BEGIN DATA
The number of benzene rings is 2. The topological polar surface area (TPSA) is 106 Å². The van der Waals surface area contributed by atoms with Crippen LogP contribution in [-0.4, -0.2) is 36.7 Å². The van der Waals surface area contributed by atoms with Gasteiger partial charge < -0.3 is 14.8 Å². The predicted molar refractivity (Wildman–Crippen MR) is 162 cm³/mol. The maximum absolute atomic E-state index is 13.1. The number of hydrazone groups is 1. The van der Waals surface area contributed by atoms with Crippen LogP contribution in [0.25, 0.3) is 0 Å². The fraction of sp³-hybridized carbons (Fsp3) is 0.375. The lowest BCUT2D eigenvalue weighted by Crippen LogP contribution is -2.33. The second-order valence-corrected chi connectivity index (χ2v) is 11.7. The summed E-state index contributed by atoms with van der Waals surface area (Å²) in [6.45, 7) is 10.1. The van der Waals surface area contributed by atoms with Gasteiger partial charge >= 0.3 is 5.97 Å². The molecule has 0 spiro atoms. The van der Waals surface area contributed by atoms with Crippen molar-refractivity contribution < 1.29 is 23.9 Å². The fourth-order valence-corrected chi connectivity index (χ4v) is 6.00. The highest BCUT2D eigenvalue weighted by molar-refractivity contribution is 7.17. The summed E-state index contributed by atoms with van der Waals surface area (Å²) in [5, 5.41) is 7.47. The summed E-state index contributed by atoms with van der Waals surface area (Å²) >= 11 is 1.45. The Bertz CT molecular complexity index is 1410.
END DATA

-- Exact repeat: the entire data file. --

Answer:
The number of benzene rings is 2. The topological polar surface area (TPSA) is 106 Å². The van der Waals surface area contributed by atoms with Crippen LogP contribution in [-0.4, -0.2) is 36.7 Å². The van der Waals surface area contributed by atoms with Gasteiger partial charge < -0.3 is 14.8 Å². The predicted molar refractivity (Wildman–Crippen MR) is 162 cm³/mol. The maximum absolute atomic E-state index is 13.1. The number of hydrazone groups is 1. The van der Waals surface area contributed by atoms with Crippen LogP contribution in [0.25, 0.3) is 0 Å². The fraction of sp³-hybridized carbons (Fsp3) is 0.375. The lowest BCUT2D eigenvalue weighted by Crippen LogP contribution is -2.33. The second-order valence-corrected chi connectivity index (χ2v) is 11.7. The summed E-state index contributed by atoms with van der Waals surface area (Å²) in [6.45, 7) is 10.1. The van der Waals surface area contributed by atoms with Gasteiger partial charge >= 0.3 is 5.97 Å². The molecule has 0 spiro atoms. The van der Waals surface area contributed by atoms with Crippen molar-refractivity contribution < 1.29 is 23.9 Å². The fourth-order valence-corrected chi connectivity index (χ4v) is 6.00. The highest BCUT2D eigenvalue weighted by molar-refractivity contribution is 7.17. The summed E-state index contributed by atoms with van der Waals surface area (Å²) in [5, 5.41) is 7.47. The summed E-state index contributed by atoms with van der Waals surface area (Å²) >= 11 is 1.45. The Bertz CT molecular complexity index is 1410.